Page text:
Another factor that motivates analytics adoption is opportunities in growth and profitability. In a global marketplace, organisations have to contend with challenges like such as customer demographics, little or no patient exclusivity and ever-increasing competition. Data-driven insights can transform these challenges into opportunities and provide the momentum to make the right decisions at the right time.

Lastly, providers need to innovate to deliver ‘the goods’. Those that adopt digitisation through 3rd party cloud-based services narrow the customer gap. And, as the industry gets more public scrutiny through social media, analytics becomes even more important as a digital media management tool. Data directly impacts the viability of pharma and life sciences organisations – their bottom line and the quality of life of patients.

Popular applications of data analytics in Pharma and Life Sciences

Types of data analytics on the market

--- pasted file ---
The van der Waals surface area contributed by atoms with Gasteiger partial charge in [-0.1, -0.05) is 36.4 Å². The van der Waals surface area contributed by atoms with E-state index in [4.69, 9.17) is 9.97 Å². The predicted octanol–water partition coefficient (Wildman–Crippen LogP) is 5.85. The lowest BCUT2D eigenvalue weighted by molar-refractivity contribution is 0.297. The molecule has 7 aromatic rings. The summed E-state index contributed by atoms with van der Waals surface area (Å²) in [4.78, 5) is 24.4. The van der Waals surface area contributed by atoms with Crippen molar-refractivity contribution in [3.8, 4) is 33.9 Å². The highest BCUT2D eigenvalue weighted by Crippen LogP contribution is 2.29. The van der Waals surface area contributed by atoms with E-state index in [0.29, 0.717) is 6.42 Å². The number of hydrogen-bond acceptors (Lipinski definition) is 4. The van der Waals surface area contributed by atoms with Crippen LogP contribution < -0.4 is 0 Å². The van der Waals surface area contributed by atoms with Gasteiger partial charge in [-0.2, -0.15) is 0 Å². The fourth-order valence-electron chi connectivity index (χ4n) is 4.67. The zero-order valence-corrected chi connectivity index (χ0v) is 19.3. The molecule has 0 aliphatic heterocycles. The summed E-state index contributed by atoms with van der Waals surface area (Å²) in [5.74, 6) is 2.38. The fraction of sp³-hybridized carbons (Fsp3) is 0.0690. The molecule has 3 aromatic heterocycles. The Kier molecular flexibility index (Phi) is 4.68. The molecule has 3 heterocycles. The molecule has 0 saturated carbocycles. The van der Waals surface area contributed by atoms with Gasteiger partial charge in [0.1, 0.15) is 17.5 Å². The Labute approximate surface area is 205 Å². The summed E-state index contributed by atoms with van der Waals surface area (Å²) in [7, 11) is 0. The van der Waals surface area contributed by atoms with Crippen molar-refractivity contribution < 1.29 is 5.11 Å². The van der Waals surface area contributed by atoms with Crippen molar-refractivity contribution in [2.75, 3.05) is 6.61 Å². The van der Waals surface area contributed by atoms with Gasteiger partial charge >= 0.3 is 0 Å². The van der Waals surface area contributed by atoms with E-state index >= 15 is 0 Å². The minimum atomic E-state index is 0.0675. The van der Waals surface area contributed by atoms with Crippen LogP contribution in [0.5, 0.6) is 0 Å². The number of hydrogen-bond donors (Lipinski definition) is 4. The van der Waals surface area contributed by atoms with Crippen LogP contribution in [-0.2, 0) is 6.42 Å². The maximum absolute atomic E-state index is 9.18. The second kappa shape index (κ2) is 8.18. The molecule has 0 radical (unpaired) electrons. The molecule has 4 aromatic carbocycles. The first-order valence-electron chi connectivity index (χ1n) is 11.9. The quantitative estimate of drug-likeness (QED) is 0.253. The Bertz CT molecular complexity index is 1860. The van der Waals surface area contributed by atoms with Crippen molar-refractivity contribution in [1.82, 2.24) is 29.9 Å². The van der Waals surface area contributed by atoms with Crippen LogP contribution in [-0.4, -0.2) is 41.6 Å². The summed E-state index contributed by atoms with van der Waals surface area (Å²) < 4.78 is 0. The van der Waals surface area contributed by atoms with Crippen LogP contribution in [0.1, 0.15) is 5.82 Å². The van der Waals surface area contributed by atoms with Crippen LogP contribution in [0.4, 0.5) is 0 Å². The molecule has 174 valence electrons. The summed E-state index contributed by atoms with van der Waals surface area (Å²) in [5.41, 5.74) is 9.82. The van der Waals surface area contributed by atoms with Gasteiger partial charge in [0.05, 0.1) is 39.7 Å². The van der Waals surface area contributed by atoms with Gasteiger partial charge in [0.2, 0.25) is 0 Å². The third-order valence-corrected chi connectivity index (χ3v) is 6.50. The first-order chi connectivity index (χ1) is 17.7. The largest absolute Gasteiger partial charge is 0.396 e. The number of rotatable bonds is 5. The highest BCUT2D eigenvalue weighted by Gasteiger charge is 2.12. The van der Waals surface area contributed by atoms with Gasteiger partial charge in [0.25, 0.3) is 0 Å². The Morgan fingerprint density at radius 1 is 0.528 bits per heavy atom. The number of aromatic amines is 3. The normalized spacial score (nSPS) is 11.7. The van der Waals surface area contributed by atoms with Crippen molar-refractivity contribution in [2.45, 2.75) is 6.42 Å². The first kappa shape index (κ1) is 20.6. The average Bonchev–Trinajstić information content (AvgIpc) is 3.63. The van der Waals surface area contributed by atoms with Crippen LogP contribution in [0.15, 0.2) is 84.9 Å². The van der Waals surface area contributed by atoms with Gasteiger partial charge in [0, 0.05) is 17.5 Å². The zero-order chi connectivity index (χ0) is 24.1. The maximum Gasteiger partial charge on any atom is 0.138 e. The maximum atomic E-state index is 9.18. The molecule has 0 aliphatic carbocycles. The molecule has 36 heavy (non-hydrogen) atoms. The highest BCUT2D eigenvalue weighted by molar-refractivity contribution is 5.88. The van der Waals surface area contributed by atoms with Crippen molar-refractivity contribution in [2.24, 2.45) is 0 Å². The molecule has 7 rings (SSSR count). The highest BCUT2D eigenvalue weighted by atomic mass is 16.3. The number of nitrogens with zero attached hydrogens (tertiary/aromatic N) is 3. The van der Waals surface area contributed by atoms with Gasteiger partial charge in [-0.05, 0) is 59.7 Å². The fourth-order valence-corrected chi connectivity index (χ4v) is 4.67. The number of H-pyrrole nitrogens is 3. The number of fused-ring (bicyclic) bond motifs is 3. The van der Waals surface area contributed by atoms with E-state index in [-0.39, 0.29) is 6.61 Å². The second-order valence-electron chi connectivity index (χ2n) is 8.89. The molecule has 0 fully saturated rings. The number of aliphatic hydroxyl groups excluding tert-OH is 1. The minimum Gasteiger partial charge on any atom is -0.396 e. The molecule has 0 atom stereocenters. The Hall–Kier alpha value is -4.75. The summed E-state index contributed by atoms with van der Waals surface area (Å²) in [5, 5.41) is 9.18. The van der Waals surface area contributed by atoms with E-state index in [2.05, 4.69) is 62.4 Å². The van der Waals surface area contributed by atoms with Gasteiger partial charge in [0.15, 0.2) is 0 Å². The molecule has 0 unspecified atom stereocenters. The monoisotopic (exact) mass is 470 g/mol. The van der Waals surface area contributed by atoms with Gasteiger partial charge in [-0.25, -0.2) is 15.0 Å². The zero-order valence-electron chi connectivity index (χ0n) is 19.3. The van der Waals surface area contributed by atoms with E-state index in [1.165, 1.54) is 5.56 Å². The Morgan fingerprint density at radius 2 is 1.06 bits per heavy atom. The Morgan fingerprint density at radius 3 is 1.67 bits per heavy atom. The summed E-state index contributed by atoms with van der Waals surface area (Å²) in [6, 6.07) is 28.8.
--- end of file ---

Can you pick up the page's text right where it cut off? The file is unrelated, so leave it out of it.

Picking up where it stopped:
Data analytics has broad application in the pharma and life sciences field. Let’s look at the various levels of application.

  • At the most basic level, organisations use data analytics for reporting. The goal is to build data repositories and report on current situations such as adverse event reporting in the drug manufacturing process.

 

  • Descriptive analytics: At a deeper level, the industry applies descriptive analytics to draw actionable insights from current situations using complex data. Users typically measure and analyse metrics such as ROI or the customer journey in Pharma and Life sciences.